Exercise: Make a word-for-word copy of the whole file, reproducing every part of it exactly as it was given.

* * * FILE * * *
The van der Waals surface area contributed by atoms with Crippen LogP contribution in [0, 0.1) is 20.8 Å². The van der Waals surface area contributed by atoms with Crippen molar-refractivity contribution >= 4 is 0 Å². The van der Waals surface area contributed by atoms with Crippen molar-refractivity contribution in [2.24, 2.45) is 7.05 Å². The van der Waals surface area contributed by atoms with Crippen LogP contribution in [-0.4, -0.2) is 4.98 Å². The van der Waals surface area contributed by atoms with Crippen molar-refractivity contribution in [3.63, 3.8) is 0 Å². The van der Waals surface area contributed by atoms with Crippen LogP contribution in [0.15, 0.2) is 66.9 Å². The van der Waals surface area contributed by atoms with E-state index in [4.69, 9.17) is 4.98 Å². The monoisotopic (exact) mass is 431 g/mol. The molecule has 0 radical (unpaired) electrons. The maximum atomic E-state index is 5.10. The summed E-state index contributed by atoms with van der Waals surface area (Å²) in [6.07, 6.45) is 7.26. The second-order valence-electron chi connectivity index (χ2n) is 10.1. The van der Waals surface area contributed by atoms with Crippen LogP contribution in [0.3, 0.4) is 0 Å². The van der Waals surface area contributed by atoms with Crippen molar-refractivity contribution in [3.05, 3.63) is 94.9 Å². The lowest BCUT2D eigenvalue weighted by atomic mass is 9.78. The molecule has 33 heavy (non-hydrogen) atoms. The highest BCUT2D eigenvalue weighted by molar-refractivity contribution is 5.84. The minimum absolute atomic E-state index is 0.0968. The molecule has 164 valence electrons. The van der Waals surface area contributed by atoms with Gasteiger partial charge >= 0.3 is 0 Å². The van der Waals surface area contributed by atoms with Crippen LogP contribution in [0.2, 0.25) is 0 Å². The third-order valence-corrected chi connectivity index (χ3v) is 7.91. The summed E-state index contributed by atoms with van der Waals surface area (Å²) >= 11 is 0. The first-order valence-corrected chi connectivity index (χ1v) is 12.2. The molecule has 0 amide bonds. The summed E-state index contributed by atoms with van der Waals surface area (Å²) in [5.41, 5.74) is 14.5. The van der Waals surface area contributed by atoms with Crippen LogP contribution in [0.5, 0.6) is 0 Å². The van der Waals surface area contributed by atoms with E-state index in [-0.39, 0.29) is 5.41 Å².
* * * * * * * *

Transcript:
The van der Waals surface area contributed by atoms with Crippen LogP contribution in [0, 0.1) is 20.8 Å². The van der Waals surface area contributed by atoms with Crippen molar-refractivity contribution >= 4 is 0 Å². The van der Waals surface area contributed by atoms with Crippen molar-refractivity contribution in [2.24, 2.45) is 7.05 Å². The van der Waals surface area contributed by atoms with Crippen LogP contribution in [-0.4, -0.2) is 4.98 Å². The van der Waals surface area contributed by atoms with Crippen molar-refractivity contribution in [3.63, 3.8) is 0 Å². The van der Waals surface area contributed by atoms with Crippen LogP contribution in [0.15, 0.2) is 66.9 Å². The van der Waals surface area contributed by atoms with E-state index in [4.69, 9.17) is 4.98 Å². The monoisotopic (exact) mass is 431 g/mol. The molecule has 0 radical (unpaired) electrons. The maximum atomic E-state index is 5.10. The summed E-state index contributed by atoms with van der Waals surface area (Å²) in [6.07, 6.45) is 7.26. The second-order valence-electron chi connectivity index (χ2n) is 10.1. The van der Waals surface area contributed by atoms with Crippen LogP contribution in [0.3, 0.4) is 0 Å². The van der Waals surface area contributed by atoms with Crippen molar-refractivity contribution in [3.05, 3.63) is 94.9 Å². The lowest BCUT2D eigenvalue weighted by atomic mass is 9.78. The molecule has 33 heavy (non-hydrogen) atoms. The highest BCUT2D eigenvalue weighted by molar-refractivity contribution is 5.84. The minimum absolute atomic E-state index is 0.0968. The molecule has 164 valence electrons. The van der Waals surface area contributed by atoms with Gasteiger partial charge >= 0.3 is 0 Å². The van der Waals surface area contributed by atoms with Crippen LogP contribution in [0.2, 0.25) is 0 Å². The third-order valence-corrected chi connectivity index (χ3v) is 7.91. The summed E-state index contributed by atoms with van der Waals surface area (Å²) >= 11 is 0. The first-order valence-corrected chi connectivity index (χ1v) is 12.2. The molecule has 0 amide bonds. The summed E-state index contributed by atoms with van der Waals surface area (Å²) in [5.41, 5.74) is 14.5. The van der Waals surface area contributed by atoms with Crippen LogP contribution in [0.5, 0.6) is 0 Å². The van der Waals surface area contributed by atoms with E-state index in [-0.39, 0.29) is 5.41 Å².